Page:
Kasia Wozniak is a photographer who specialises in the Wet Plate Collodion process.

The Wet Plate Collodion process is one of the first photography techniques, dating back to the middle of the nineteenth century. The photograph is an outcome of a photographic ceremony, starting with the preparation of chemical solutions, pouring the negative solution onto the glass plate, which is then placed in the camera and exposed to the subject, the ceremony ends with developing the image in the darkroom. The fixed plate then becomes a hand crafted photograph.

Kasia is fascinated by the idea of creating a photographic image that is permanent and fragile, encapsulating the bespoke element of the photograph created once and only once, in the moment never to be repeated. Simultaneously, she is concerned with the relationship between photographer, sitter and the viewer. Her work questions the authenticity of the image and how we view photographs today. Intrigued by how the photographic image can become an object in its own right in the age of digital image making. Born in Poland 1983, she lives and works in London.

Kasia will be showing work from three series: 'Artisan', in which she photographs people in their place of work, 'Iconography', composite works in which she creates a portrait study from four separate plates and 'Reba' a portrait series of an exotically beautiful and stylish young woman.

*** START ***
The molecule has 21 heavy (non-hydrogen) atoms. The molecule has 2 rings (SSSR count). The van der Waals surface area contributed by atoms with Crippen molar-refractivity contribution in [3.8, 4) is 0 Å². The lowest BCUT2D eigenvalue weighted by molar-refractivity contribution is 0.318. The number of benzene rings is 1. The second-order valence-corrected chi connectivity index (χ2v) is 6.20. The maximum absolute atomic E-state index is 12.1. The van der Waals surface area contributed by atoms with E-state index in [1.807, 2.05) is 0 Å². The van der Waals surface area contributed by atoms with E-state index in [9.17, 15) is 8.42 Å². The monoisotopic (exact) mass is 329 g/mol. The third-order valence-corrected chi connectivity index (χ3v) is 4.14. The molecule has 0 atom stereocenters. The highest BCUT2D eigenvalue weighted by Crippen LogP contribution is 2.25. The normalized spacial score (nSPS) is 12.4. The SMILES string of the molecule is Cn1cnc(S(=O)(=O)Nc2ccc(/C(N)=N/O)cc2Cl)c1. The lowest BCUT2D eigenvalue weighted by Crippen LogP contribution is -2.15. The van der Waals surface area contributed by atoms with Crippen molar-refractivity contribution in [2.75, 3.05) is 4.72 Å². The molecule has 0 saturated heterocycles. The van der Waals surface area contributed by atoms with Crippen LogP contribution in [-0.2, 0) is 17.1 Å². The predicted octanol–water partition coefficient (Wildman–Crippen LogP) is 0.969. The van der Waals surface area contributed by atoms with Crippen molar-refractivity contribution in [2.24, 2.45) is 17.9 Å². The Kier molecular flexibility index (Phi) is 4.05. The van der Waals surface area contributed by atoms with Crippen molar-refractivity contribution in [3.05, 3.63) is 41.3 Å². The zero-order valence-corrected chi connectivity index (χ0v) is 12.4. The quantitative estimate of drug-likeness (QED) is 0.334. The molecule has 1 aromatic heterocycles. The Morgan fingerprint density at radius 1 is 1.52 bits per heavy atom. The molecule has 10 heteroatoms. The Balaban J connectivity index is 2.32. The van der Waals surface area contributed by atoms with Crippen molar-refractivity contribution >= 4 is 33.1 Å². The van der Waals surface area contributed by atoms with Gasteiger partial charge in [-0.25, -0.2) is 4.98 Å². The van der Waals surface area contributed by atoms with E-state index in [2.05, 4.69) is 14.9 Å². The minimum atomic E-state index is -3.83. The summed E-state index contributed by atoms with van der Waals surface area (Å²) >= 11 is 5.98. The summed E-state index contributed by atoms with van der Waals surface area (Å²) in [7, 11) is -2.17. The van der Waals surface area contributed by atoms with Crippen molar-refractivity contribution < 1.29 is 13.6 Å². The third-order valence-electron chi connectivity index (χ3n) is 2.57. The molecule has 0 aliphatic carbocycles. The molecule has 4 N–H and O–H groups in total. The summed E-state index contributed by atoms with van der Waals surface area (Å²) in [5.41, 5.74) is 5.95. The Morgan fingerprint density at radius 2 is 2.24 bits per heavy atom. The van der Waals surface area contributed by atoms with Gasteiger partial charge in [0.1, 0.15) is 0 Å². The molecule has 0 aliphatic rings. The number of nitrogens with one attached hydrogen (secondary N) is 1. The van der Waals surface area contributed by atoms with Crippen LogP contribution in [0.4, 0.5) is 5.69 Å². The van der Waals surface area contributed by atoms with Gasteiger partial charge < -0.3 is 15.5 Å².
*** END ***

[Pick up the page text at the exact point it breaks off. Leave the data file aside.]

Visitors on the Wednesday 'Open Days' will have the opportunity to watch Kasia at work and to commission a portrait by her using the wet-plate collodion method.

Kasia Wozniak first met the director of Gallery 286, Jonathan Ross, when she came to photograph him for the fashion magazine Jocks & Nerds. They discovered a mutual passion for 19th century photography which Ross has collected for many years.

Gallery 286 is located in a Victorian terraced house, built in 1872, whose many extant period features and warm, domestic atmosphere, distinguish it from most London galleries. Visitors enjoy the salon-like Private Views, often attended by many of the artists who show at 286 and, in the Summer, the beautful garden created by Ross’s wife, the artist Camilla Shivarg.